The Carver was a serial killer going around Manchester abducting young women from nightclubs and carving strange symbols into their skin before cutting their throats. He had all the experts baffled.
“She was only twenty years old,” he continued, seemingly oblivious to his wife’s protest. “Attractive, don’t you think?”
“I said I don’t want to look at it,” she replied firmly. “Stop being so morbid.”
“I wonder why he’s doing it? I mean, what does he get from it?”
“He’s doing it because he’s a psycho. Now can we please talk about something more pleasant?”
“There’s more to it than being a psycho,” he frowned. “There’s something driving him.”
He continued to stare thoughtfully at the paper, his gaze resting on Patricia’s picture, then hastily folded it up when their two young daughters entered the kitchen arguing over a doll. Mark sighed and closed his eyes, not in the mood.
“Girls, please. Your dad’s not feeling very well,” said Sarah.
“She took my Monster High doll,” pouted nine year old Megan.
“It’s not yours, it’s mine,” retorted seven year old Donna.
“Never mind the doll. Get your breakfast then brush your teeth or we’ll be late for school.”
Fortunately it worked and they went quiet. Mark gave Sarah a grateful smile, which broadened when she ran her fingers through his thick dark hair.
“Are you heading into work late?” she said.
“Yes, Quentin’s opening up again.”
“You never used to let him open up, now you do every day.”
“What’s the point in being the boss if I can’t enjoy it?”
Ever since the day he’d realised the blue car was following him he’d made a point of not leaving the house before Sarah and the kids, just to make sure the stranger didn’t interfere with them. He wasn’t taking any chances. Many times he’d considered going to the police but Mark had secrets that not even his wife knew and he was terrified that the mysterious car was linked to them and his dark past.
Amid a lot of noise, falling out and moaning, Sarah managed to get the girls organised, into their coats and shoes and out the door with ten minutes to spare, plenty of time to drive them to school.
After making sure both girls were buckled in and had everything they needed, Sarah returned to her husband, who watched them from the front door.
“Are you sure you’re okay?” she said.
“Yes, really. Be careful won’t you?”
“I’m always careful.” Her eyes filled with concern. “You don’t seem yourself.”
“I’m fine, honestly.”
“You haven’t forgotten I’m working at the florists this afternoon? Can you still pick the girls up from school?”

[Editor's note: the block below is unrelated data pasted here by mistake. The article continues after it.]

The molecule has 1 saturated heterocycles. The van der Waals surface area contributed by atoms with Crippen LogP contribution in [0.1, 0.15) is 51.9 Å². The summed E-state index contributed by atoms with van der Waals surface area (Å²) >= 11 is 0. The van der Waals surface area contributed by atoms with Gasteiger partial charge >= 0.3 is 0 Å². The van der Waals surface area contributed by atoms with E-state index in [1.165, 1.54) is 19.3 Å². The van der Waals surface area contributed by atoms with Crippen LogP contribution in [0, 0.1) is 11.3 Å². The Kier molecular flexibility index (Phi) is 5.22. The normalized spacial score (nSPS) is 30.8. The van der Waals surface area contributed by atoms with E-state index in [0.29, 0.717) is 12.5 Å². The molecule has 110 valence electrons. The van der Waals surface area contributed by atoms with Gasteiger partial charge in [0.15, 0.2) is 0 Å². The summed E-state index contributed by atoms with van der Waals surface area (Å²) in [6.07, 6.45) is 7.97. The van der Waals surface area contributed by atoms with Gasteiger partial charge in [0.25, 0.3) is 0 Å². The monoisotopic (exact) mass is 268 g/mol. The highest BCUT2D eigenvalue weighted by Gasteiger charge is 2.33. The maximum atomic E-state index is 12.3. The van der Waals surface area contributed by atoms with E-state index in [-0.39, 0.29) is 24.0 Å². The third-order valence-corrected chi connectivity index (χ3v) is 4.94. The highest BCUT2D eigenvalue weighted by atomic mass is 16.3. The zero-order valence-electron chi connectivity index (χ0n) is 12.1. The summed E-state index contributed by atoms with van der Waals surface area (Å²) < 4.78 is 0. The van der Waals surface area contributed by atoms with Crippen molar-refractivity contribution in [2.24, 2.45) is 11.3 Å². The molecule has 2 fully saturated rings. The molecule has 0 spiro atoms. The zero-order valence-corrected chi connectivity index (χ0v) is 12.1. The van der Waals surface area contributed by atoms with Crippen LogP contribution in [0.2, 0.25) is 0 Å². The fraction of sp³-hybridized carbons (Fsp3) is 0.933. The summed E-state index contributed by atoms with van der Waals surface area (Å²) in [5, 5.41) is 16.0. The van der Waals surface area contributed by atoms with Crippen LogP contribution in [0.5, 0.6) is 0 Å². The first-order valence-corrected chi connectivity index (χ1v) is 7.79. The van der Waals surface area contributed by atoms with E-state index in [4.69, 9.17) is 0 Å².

“Don’t worry, I remember.” He gave her a quick peck on the lips. “See you later.”
“Okay. Have a good day.”
He remained at the door and watched until they’d gone before leaving. Just before he got into his silver Audi parked on the drive he paused to look down the street and saw the blue car still sitting there. It crossed his mind again to march up to it, bang on the window and demand to know what was going on but he was too afraid of what the stranger might have to say, that his secrets would finally come tumbling out. Instead he was opting for burying his head in the sand in the hope that it would all go away.
So he got into his car and drove off, constantly checking his rear-view mirror. The car followed him down the street and he gripped the steering wheel tightly, willing it to disappear. His prayer must have worked because the next time he looked it was nowhere in sight. He exhaled shakily. The menace had gone, for now, but he knew it would return.
“Girls, will you please stop bickering?” said Sarah as she drove them to school.
“Megan started it,” moaned Donna.
“I didn’t, she did,” pouted Megan.
“That’s enough, I won’t tell you both again. Keep it up and you won’t go to grandma’s tonight.”
This threat was enough to silence them, just as Sarah knew it would be. Her parents spoilt their grandkids rotten, which was why they loved staying there. They could get away with things they couldn’t at home.
Sarah glanced in her rear-view mirror, frowning when she saw the blue Astra behind her. Over the past few days she’d seen that car everywhere. At first she’d thought it was her imagination so she’d memorised the licence plate just to be sure. Unfortunately it was definitely the same car. She was so concerned with watching it that she almost ran a red light. The girls cried out in protest when she stomped on the brakes, jolting them in their seats.